Knowledge of the maximum- and minimum-permeability directions in anisotropic reservoirs helps to optimize injector and producer locations and is important for reservoir management, especially under secondary or enhanced recovery of hydrocarbons. The complete paper describes a method using transient-test data rich with dynamic information aiming to provide fieldwide permeability distribution in well-spacing scale, which is relevant for estimating fluid movement and recovery.
The knowledge of flow communication between wells is key information for reservoir management, especially in secondary or tertiary recovery. The surveillance methods to collect dynamic data to gain such knowledge include multiple-well pressure-transient tests and tracer tests. The measurements of tracer agents arriving at producing wells provide direct confirmation of flow communication. Interwell transient tests derive similar information through the measurement of pressure responses (at observation wells) to the production- or injection-rate changes at an active well, and the time required to conduct such tests is much shorter than the time required to conduct tracer tests. For anisotropic reservoirs, such as naturally fractured fields or channel systems, knowing the permeability tensor directions and the ratios of the maximum to the minimum permeability in various locations in the field provides better opportunities to make optimal operational decisions....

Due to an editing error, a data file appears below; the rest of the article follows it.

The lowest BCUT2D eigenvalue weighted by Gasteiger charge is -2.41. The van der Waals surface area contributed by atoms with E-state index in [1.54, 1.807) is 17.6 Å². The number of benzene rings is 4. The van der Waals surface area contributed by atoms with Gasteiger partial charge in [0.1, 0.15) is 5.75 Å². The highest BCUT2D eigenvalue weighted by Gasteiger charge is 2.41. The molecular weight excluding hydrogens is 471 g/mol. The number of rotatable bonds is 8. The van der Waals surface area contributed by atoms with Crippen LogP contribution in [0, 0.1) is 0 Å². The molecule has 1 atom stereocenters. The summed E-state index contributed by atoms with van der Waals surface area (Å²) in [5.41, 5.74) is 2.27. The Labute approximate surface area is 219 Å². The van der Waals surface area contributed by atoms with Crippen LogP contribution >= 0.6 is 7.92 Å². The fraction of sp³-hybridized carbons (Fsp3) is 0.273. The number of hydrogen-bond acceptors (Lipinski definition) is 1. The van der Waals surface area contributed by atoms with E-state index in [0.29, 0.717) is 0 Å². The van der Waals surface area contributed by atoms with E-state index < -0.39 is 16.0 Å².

Fieldwide Determination of Directional Permeabilities Through Transient Well Testing
01 February 2017